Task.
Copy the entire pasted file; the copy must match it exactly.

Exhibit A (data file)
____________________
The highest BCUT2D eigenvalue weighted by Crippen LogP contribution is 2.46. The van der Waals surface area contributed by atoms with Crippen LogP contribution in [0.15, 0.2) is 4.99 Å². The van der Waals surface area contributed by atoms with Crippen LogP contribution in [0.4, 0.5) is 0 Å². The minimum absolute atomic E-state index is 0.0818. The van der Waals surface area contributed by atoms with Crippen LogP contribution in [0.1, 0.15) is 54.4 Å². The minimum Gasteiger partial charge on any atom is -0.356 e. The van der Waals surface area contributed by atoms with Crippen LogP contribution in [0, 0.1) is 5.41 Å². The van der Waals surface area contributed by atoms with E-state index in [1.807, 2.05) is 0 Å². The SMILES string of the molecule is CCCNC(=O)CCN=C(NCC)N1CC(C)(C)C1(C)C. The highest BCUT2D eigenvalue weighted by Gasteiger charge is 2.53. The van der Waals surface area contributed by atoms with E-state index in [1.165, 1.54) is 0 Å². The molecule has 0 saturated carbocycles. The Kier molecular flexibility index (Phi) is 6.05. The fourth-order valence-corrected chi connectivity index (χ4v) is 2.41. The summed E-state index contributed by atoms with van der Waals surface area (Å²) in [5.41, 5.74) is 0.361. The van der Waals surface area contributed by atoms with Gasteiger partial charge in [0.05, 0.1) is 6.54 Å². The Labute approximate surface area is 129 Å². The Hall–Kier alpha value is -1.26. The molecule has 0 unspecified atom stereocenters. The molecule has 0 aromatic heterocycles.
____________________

The highest BCUT2D eigenvalue weighted by Crippen LogP contribution is 2.46. The van der Waals surface area contributed by atoms with Crippen LogP contribution in [0.15, 0.2) is 4.99 Å². The van der Waals surface area contributed by atoms with Crippen LogP contribution in [0.4, 0.5) is 0 Å². The minimum absolute atomic E-state index is 0.0818. The van der Waals surface area contributed by atoms with Crippen LogP contribution in [0.1, 0.15) is 54.4 Å². The minimum Gasteiger partial charge on any atom is -0.356 e. The van der Waals surface area contributed by atoms with Crippen LogP contribution in [0, 0.1) is 5.41 Å². The van der Waals surface area contributed by atoms with E-state index in [1.807, 2.05) is 0 Å². The SMILES string of the molecule is CCCNC(=O)CCN=C(NCC)N1CC(C)(C)C1(C)C. The highest BCUT2D eigenvalue weighted by Gasteiger charge is 2.53. The van der Waals surface area contributed by atoms with E-state index in [1.165, 1.54) is 0 Å². The molecule has 0 saturated carbocycles. The Kier molecular flexibility index (Phi) is 6.05. The fourth-order valence-corrected chi connectivity index (χ4v) is 2.41. The summed E-state index contributed by atoms with van der Waals surface area (Å²) in [5.41, 5.74) is 0.361. The van der Waals surface area contributed by atoms with Gasteiger partial charge in [0.05, 0.1) is 6.54 Å². The Labute approximate surface area is 129 Å². The Hall–Kier alpha value is -1.26. The molecule has 0 unspecified atom stereocenters. The molecule has 0 aromatic heterocycles.